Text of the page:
At Hispanic stores, the service delis feature between 16 and 24 feet of Cuban-oriented foods, including pulled pork and ropa vieja (shredded beef in tomato sauce), while urban delis feature more fried foods (like catfish and fried green tomatoes); affluent stores carry more cold salads and a wider assortment of high-end meats and cheeses; and resort stores have double the space for sandwiches, he pointed out.
In areas with a large Jewish population, Winn-Dixie operates a separate kosher service deli adjacent to the conventional service deli so that no one can enter the service area of the kosher deli without the presence of a mashgiah — an Orthodox rabbi or his representative who ensures that Jewish dietary laws are not violated.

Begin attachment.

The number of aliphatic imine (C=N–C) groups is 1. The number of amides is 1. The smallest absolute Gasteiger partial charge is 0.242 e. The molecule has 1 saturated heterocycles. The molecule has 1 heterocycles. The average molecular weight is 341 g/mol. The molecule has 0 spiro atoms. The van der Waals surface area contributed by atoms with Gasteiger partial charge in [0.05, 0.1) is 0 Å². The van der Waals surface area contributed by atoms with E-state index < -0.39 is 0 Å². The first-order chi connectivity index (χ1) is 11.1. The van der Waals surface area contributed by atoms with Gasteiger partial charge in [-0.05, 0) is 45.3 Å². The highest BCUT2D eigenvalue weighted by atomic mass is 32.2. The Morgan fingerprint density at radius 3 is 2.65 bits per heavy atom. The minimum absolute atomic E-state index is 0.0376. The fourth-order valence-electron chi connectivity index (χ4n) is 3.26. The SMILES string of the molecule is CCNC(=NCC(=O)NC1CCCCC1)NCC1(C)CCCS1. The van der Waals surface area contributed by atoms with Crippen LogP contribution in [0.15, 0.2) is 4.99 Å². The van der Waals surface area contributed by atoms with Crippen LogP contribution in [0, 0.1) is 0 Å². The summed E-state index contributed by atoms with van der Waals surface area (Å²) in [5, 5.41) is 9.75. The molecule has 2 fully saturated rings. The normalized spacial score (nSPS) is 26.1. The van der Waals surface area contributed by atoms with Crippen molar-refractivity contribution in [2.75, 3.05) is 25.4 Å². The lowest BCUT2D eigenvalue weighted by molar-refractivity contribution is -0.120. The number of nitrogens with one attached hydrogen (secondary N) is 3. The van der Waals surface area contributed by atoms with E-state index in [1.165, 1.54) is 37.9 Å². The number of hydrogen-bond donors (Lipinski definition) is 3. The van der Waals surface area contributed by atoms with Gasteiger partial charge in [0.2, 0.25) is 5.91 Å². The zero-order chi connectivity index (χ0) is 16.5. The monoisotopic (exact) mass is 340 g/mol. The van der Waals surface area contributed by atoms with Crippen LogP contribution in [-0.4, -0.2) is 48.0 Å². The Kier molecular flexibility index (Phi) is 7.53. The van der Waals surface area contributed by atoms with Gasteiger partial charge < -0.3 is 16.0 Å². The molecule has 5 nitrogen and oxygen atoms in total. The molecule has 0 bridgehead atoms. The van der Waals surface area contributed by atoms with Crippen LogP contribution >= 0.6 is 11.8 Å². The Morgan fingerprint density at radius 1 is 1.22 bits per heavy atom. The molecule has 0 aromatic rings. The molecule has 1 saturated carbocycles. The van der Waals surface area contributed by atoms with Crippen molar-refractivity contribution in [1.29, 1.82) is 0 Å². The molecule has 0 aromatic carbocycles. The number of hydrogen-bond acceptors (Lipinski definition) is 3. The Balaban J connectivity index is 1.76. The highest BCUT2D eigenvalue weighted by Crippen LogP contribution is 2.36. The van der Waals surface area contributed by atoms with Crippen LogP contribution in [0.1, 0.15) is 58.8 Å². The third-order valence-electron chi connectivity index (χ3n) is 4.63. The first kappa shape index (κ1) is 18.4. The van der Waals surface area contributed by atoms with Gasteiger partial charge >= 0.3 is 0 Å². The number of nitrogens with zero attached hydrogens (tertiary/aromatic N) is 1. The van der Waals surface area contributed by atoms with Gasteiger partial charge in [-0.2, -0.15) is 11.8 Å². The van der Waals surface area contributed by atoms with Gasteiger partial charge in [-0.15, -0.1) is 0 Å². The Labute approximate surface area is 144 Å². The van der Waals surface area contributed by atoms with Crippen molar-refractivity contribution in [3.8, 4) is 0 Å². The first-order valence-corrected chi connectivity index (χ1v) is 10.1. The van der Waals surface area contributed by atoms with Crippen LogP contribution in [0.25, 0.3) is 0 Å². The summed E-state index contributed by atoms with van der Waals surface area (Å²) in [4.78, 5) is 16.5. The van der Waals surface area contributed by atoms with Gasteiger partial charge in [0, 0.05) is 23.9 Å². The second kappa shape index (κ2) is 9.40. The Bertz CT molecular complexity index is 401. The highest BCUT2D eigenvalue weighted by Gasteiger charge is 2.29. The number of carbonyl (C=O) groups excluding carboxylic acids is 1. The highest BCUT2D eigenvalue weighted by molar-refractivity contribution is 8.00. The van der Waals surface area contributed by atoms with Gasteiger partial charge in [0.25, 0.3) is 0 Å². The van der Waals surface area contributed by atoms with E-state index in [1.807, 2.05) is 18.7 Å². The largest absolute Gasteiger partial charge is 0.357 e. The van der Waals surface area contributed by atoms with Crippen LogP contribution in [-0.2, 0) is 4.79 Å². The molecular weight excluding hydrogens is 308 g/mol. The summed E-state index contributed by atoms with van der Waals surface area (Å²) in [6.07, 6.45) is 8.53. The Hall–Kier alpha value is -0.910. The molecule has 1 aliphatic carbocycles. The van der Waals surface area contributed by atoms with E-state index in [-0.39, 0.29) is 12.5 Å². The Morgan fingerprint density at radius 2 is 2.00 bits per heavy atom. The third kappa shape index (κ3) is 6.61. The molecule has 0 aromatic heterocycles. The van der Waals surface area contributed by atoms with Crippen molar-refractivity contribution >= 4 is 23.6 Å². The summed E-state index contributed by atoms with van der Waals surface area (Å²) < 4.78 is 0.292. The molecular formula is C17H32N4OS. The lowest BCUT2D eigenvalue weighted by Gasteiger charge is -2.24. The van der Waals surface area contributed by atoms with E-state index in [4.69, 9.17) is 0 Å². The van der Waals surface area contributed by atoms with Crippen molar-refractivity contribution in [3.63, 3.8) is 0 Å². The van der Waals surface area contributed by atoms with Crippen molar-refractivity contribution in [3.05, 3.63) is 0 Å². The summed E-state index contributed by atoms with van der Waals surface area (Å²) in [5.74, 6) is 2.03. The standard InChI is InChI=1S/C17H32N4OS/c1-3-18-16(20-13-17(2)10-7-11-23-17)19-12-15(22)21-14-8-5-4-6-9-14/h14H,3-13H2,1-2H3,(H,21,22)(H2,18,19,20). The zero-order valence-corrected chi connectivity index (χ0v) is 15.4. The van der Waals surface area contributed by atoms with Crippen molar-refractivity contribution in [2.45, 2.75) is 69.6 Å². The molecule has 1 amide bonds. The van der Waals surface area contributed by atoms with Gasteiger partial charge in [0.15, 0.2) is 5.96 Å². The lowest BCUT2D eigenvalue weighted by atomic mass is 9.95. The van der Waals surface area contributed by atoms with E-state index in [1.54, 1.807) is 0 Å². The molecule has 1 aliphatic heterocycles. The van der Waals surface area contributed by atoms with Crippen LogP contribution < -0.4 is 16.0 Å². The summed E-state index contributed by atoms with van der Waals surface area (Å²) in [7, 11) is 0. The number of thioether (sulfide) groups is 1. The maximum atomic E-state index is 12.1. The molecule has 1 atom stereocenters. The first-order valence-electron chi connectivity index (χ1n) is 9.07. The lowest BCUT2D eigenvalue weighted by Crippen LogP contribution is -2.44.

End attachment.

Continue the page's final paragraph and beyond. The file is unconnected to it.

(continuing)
Adjacent to the deli at most Winn-Dixies is the pharmacy, which has been expanded at remodeled stores. The checkstands are near the pharmacy at the stores' entrance.
Earlier this year, Winn-Dixie launched a new initiative called Signature Service to offer a higher level of service to customers, a chain spokesman told SN. The program focuses on developing better execution of operational responsibilities; putting more emphasis on customer interaction and engagement; and resolving customer concerns in a timely manner.
At the same time, the chain's training department is focusing on making training and development more attainable and user-friendly through computer-based programs and a learning management system, the spokesman added.